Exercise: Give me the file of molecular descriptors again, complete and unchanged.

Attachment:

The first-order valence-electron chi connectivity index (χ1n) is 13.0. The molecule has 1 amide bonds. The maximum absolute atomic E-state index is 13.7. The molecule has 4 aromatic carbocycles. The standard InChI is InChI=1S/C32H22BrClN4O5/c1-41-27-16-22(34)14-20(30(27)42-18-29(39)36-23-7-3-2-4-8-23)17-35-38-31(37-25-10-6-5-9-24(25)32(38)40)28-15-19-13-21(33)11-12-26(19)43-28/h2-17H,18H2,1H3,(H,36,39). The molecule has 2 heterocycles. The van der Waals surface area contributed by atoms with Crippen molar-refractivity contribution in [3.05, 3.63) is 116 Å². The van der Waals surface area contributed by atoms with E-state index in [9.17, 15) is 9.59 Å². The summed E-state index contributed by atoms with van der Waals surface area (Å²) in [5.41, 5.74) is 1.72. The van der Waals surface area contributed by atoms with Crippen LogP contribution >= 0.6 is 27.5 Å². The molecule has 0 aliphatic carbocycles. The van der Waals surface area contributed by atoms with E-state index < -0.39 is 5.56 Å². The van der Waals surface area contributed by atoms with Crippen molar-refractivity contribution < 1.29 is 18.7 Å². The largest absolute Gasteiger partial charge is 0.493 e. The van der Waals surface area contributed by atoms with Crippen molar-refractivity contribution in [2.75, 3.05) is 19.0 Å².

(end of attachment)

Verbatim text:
The first-order valence-electron chi connectivity index (χ1n) is 13.0. The molecule has 1 amide bonds. The maximum absolute atomic E-state index is 13.7. The molecule has 4 aromatic carbocycles. The standard InChI is InChI=1S/C32H22BrClN4O5/c1-41-27-16-22(34)14-20(30(27)42-18-29(39)36-23-7-3-2-4-8-23)17-35-38-31(37-25-10-6-5-9-24(25)32(38)40)28-15-19-13-21(33)11-12-26(19)43-28/h2-17H,18H2,1H3,(H,36,39). The molecule has 2 heterocycles. The van der Waals surface area contributed by atoms with Crippen molar-refractivity contribution in [3.05, 3.63) is 116 Å². The van der Waals surface area contributed by atoms with E-state index in [9.17, 15) is 9.59 Å². The summed E-state index contributed by atoms with van der Waals surface area (Å²) in [5.41, 5.74) is 1.72. The van der Waals surface area contributed by atoms with Crippen LogP contribution >= 0.6 is 27.5 Å². The molecule has 0 aliphatic carbocycles. The van der Waals surface area contributed by atoms with E-state index < -0.39 is 5.56 Å². The van der Waals surface area contributed by atoms with Crippen molar-refractivity contribution < 1.29 is 18.7 Å². The largest absolute Gasteiger partial charge is 0.493 e. The van der Waals surface area contributed by atoms with Crippen molar-refractivity contribution in [2.75, 3.05) is 19.0 Å².